Fifty years ago this month I arrived in New York on a student charter flight and traveled to San Francisco on a Greyhound bus. This is my account of the trip, first published in The Dabbler in June 2012.
The kiss was the longest, most passionate I had ever seen outside a movie. The passengers craned their heads above the seats for a better view while the driver tapped his fingers impatiently on the steering wheel. The young couple stood in the bus doorway, he on the dusty ground, she leaning into him from the bottom step. We were somewhere in America, the land spreading flat and empty and endless all around. The scene might have had all the emotional drama of a classic movie lovers parting, but we all knew these lovers had met a mere 24 hours before.
This is one of the most vivid memories of my cross-country journey, New York City to San Francisco, in the fall of 1970. I wish I could tell you that I travelled in a painted, psychedelic VW van with the likes of the Merry Pranksters for companions, but the banal truth is that my “On the Road” experience was in a Greyhound bus, my fellow passengers a Canterbury Tales-like assortment of ordinary Americans. It was an ever changing assortment, as passengers got on and off at various stopping places along the 2,908 mile route. I was the only one who stayed on the bus for the entire three days and three nights journey.
My adventure began in New York City where I encountered the two faces of America in the person of one taxi driver: the smiling friendly face disarming you while the anything-for-a-buck face is casually fleecing you. I decided to take a cab from my hotel to the bus station although it was only three blocks away because, frankly, I was afraid to walk the city streets by myself at five o’clock in the morning. But it was immediately obvious that we weren’t driving a straight few blocks. We turned here and there block after block until I lost all sense of direction. Determined not to be an easy mark I challenged the driver. “Hey, I looked on a map and the bus station is only three blocks away. Where are we going?” I felt rising panic as I thought of all the horror stories of young women disappearing in the big, bad city. But the driver turned with a breezy, open smile and reassured me: “One-way streets, missy, don’t you worry I’ll get you there on time.” I was unconvinced by this explanation, but when we finally pulled up at the bus station and I handed over a worryingly huge chunk of my cash, he was suddenly all fatherly concern. “When you get out run, don’t walk, run straight for those doors,” he said pointing, “a lot of shady characters hang about here, you need to be careful. Run.” He sat in his cab and watched me until I was safely inside, no doubt pocketing his grossly inflated fare with a self-satisfied smirk.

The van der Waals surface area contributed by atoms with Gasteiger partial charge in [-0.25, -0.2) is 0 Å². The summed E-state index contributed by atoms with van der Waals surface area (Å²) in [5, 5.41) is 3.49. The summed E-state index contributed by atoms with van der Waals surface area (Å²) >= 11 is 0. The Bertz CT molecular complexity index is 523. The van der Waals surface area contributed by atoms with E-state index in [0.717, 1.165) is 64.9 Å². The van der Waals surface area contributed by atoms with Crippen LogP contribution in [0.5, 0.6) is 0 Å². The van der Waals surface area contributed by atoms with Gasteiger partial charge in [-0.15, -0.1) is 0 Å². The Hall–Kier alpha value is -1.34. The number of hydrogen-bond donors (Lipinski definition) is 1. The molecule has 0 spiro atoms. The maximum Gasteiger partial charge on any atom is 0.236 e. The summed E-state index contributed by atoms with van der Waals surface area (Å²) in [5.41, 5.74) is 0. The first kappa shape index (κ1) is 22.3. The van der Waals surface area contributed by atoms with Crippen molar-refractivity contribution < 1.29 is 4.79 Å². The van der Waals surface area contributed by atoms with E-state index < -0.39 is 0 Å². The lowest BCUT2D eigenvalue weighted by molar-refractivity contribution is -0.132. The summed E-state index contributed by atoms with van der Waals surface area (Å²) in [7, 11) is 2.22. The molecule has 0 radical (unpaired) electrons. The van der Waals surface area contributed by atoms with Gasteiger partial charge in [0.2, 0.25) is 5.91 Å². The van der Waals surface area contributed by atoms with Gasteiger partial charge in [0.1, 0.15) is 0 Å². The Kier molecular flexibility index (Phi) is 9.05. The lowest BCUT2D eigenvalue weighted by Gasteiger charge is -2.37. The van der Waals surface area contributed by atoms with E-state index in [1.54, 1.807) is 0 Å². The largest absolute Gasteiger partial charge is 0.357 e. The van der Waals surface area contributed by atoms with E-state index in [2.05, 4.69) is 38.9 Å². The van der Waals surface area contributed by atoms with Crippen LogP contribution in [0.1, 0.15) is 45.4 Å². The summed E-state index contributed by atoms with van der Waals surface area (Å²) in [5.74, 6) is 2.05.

At the ticket window it was like communicating with some-one speaking a foreign language. The Greyhound bus official answered all my anxious questions by shouting something completely incomprehensible at me. Ever since I’ve thought of him as the stereotypical New Yorker, loud, rude, and angry. Not fair I know, but first impressions stick. I was hardly a country bumpkin unused to a big city; I grew up in London! But New York seemed on a bigger, badder scale altogether. Somehow I made it to the right bus and sank into my seat with relief. Soon we were rolling through the still darkened streets, dawn visible in quick flashes of light at the ends of the long canyons between the towering skyscrapers. I could not have imagined then that decades in the future, when my daughter lived for a time in Brooklyn, I would enjoy visits to the city and actually understand what New Yorkers said. Now I was glad to leave this scary place behind.
For those who have never travelled on a Greyhound bus I must explain that when you do, you do not pass through the best parts of town. Greyhound bus stations for the most part are located in the poorest downtown neighborhoods or the shabbiest outskirts of town. I saw a lot of desolate weed choked streets, trash littered vacant lots, boarded up buildings, and sad-eyed people. I know I must have seen a lot of magnificent scenery, or did we pass through those stretches in the long, dark, semi-sleepless nights? For what I remember most clearly are those blighted cities, those hardscrabble little towns, the endless miles of flat, featureless prairie. Our route took us through Pennsylvania and Ohio and on to Chicago; across Iowa, Nebraska and Wyoming; through Salt Lake City, Utah and Reno, Nevada; finally dipping down into California through Sacramento and on to our destination, San Francisco, city of dreams. We ate unappetizing meals in shabby bus stations, mostly cheap hot dogs and sandwiches. I went for the longest time in my life without the sustenance of a proper cup of tea. The grey lukewarm water that passed for tea hardly counted. Some of the passengers slept day or night, but others passed the long hours engaging their fellows in conversation above the monotonous drone of the bus engine. I was amazed by the variety of American regional accents, some much easier to understand than others, none as abrasive as that of New York. My own English accent made me the focus of considerable interest. It was quite a novel and, I must admit, enjoyable experience for this former sheltered convent schoolgirl and recent university graduate to be treated as some kind of exotic character! I met young drifters going who knows where, solid middle-aged farmers on business trips, elderly women traveling to visit family, and a few brooding, sinister types who could have stepped out of an American gangster movie.